We already know, or should know, that a good site search engine is proven to lift conversions. But what about its use as a means to drive, activate or monitor tailored marketing campaigns?
There are many more ways to interact with customers through a search box than just its use as a box to type queries and find products. Online retailers, especially, can create really innovative and creative social media and digital marketing campaigns through incorporating search boxes as well as the insights learned from within them. Let’s take a look at a few examples.
Building Brand Awareness
A really nice instance of the use of fun and playful interactions within the search box is that of Stradivarius’ campaign on Instagram Stories last March 2018.
Leveraging the impact of the IG Spanish influencer @Lavecinarubia, Stradivarius launched a campaign incorporating their yellow products, the favourite colour of the famous influencer. On Instagram Stories, they asked followers to type “amarillo vecina” (yellow neighbour) into their website search box and see what happened!
When typing the proposed query a list for fancy yellow products were showed on the results page. As you’d expect the queries on that date increased significantly, and even more so once the own instagrammer revealed herself and shared, also in Stories, a screenshot of the results page after typing the campaign’s keywords.
But, even more important than the growth in queries, was how the brand innovatively interacted with their customers and followers, encouraging them to visit their website and creating a really positive and cool experience while encouraging the use of site search.
Stradivarius thought out-of-the-box to find a way to reach their audience of millennials and demonstrated a fun and innovative way for a brand to use a search box and enhance the search and customer journey.
Creating a Multi-Platform Experience
As Instagram doesn’t allow links, we’ve become used to, mundanely, having to go into the bio for a link to a website or going into a pop-up window through the shopping stickers. However, Monsoon came up with a clever alternative by providing users with the keywords to enter directly into their search box. This made the mobile navigation frictionless as it enabled their followers to go straight to the browser or app to see a product page without having to leave their social media page to enter a link.
On its social networks, the UK fashion retailer doesn’t specifically ask followers to go to their search box, like we saw in the previous example, but instead provides keyword suggestions to be able to find products within a specific category or campaign.
In the same way, the Spanish brand Mango often provides the product reference numbers relating to the items within their campaign photoshoots, providing a call to action to easily find and view the products on their own website. This offers a great way to interact with their customers and followers by providing references and an easy way to locate, through the search box, of course, exactly what users are interested in and looking for.
The ecommerce giant ASOS follows a similar approach but also includes Instagram shopping tags in their photos. By providing both the reference number and the keywords to find a product, ASOS encourages their followers to go straight to their app or website while providing them with tips and guidance to explore, discover new products and have an inspirational and joyful customer journey.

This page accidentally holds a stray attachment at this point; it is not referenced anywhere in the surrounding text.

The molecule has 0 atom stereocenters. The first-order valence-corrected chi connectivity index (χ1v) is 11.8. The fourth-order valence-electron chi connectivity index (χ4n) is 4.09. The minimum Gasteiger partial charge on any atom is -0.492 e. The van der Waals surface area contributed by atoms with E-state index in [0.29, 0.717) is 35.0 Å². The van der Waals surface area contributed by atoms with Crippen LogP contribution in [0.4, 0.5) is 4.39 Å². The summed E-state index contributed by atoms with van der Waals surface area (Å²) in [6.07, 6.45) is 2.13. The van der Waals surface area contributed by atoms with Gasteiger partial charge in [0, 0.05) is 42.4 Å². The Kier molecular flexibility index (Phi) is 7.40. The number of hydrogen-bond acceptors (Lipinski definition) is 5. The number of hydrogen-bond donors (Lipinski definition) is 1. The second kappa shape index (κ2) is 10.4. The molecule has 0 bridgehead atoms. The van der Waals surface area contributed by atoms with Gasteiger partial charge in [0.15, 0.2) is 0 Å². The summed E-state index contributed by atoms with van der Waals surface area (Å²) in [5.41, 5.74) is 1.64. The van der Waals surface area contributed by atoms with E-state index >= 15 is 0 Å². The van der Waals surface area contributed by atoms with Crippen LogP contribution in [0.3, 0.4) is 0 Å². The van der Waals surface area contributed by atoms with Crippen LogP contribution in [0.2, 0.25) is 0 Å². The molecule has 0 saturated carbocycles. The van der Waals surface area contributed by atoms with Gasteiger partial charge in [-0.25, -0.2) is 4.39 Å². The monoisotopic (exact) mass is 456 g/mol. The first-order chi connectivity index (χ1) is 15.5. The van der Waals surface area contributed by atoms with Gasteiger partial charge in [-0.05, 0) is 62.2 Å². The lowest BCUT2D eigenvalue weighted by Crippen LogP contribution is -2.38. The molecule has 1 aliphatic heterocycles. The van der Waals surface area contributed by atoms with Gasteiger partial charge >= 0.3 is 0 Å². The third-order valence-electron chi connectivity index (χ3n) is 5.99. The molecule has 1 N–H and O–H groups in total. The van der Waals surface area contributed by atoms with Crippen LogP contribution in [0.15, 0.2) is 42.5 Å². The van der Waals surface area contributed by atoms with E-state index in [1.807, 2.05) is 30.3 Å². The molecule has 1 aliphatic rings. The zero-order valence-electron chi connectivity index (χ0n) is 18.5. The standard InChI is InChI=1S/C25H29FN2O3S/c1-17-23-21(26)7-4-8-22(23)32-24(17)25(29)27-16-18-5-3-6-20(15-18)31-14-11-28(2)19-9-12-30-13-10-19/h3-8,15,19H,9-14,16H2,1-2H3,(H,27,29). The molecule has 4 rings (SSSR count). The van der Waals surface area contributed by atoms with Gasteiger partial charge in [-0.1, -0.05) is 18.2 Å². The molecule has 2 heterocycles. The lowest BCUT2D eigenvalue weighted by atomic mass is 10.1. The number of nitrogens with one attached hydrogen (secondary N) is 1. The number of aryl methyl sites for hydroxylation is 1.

It’s important to note, that for this kind of strategy to work the retailer needs to allow SKU searches on their site. Also, additional search box features like providing suggestions as the user starts to type or offering instant results can have a really nice effect on the user experience as they don’t even have to type the whole reference number or product name.
Measuring Campaigns and Spotting Trends
Reviewing and analysing real-time customer searches can provide really useful information about market trends and the most demanded or sought-after products at a specific moment. Sometimes these patterns are the result of marketing campaigns, like we saw with “yellow neighbour”, but sometimes they can be the influence of external factors such as the weather or what a celebrity has been photographed wearing.
Identifying these search trends and user behaviours quickly can present big opportunities to retailers and a way of leveraging these is through real-time query visualizations.
Detecting trends and special keywords can also help online marketers to track and monitor the success of campaigns or media events, understanding the demand and impact of different products following a particular event or occasion, such as the article published by Harper’s Bazaar magazine about ‘high neck dresses’ after the Royal Wedding.
What’s more, retailers can also offer the option for users to see the trending queries from the search box. After all, most of us suffer a little from FOMO and this also presents a nice way for brands to generate curiosity in their customers from the most popular searches.
The search box offers great potential for marketers to not only get really creative but to produce fun, playful and insightful campaigns. Ones that…
– Improve customer retention and loyalty by helping customers find products more easily.
–Enrich the brand and customer interaction through enhancing the user experience, increasing customer satisfaction and improving the user journey.
–Increase site usage and sales as search users are proven to be more likely to spend more time on the site and spend more, while also boosting the number of registrations and return visits.
–Offer the ability to measure the impact of trends and campaigns as using search performance KPI’s and query analysis can help determine success and effectiveness.
Don’t be boring, be inspirational!